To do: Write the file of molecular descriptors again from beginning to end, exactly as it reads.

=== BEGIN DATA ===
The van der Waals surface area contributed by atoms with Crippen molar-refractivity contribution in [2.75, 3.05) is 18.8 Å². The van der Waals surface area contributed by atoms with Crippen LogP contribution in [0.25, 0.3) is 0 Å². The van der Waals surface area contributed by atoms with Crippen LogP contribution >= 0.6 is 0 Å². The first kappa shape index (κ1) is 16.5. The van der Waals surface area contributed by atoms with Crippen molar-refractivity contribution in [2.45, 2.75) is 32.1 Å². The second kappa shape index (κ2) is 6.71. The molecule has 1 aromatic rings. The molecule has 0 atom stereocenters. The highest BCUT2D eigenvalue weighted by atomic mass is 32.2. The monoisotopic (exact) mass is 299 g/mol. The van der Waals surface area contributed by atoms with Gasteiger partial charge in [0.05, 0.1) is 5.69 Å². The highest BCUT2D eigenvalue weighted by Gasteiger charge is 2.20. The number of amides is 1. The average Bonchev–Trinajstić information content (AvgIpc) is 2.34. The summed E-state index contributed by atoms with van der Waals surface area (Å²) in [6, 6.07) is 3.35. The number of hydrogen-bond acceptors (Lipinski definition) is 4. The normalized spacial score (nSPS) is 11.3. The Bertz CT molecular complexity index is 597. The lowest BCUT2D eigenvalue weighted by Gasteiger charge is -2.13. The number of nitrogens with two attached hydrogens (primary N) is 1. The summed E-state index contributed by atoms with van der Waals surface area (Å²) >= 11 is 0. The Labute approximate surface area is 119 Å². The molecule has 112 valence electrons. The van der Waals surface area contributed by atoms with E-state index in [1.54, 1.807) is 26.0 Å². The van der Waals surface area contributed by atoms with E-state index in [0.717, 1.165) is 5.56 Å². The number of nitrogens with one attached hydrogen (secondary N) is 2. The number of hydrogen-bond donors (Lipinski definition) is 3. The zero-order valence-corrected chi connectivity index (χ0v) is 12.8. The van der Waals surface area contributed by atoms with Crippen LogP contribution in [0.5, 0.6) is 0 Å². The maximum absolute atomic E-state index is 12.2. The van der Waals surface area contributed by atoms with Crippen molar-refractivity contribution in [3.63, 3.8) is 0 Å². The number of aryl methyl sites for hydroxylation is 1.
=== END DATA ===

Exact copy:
The van der Waals surface area contributed by atoms with Crippen molar-refractivity contribution in [2.75, 3.05) is 18.8 Å². The van der Waals surface area contributed by atoms with Crippen LogP contribution in [0.25, 0.3) is 0 Å². The van der Waals surface area contributed by atoms with Crippen LogP contribution >= 0.6 is 0 Å². The first kappa shape index (κ1) is 16.5. The van der Waals surface area contributed by atoms with Crippen molar-refractivity contribution in [2.45, 2.75) is 32.1 Å². The second kappa shape index (κ2) is 6.71. The molecule has 1 aromatic rings. The molecule has 0 atom stereocenters. The highest BCUT2D eigenvalue weighted by atomic mass is 32.2. The monoisotopic (exact) mass is 299 g/mol. The van der Waals surface area contributed by atoms with Gasteiger partial charge in [0.05, 0.1) is 5.69 Å². The highest BCUT2D eigenvalue weighted by Gasteiger charge is 2.20. The number of amides is 1. The average Bonchev–Trinajstić information content (AvgIpc) is 2.34. The summed E-state index contributed by atoms with van der Waals surface area (Å²) in [6, 6.07) is 3.35. The number of hydrogen-bond acceptors (Lipinski definition) is 4. The normalized spacial score (nSPS) is 11.3. The Bertz CT molecular complexity index is 597. The lowest BCUT2D eigenvalue weighted by Gasteiger charge is -2.13. The number of nitrogens with two attached hydrogens (primary N) is 1. The summed E-state index contributed by atoms with van der Waals surface area (Å²) >= 11 is 0. The Labute approximate surface area is 119 Å². The molecule has 112 valence electrons. The van der Waals surface area contributed by atoms with E-state index in [1.54, 1.807) is 26.0 Å². The van der Waals surface area contributed by atoms with E-state index in [0.717, 1.165) is 5.56 Å². The number of nitrogens with one attached hydrogen (secondary N) is 2. The number of hydrogen-bond donors (Lipinski definition) is 3. The zero-order valence-corrected chi connectivity index (χ0v) is 12.8. The van der Waals surface area contributed by atoms with Crippen LogP contribution in [0.5, 0.6) is 0 Å². The maximum absolute atomic E-state index is 12.2. The van der Waals surface area contributed by atoms with Crippen molar-refractivity contribution in [3.63, 3.8) is 0 Å². The number of aryl methyl sites for hydroxylation is 1.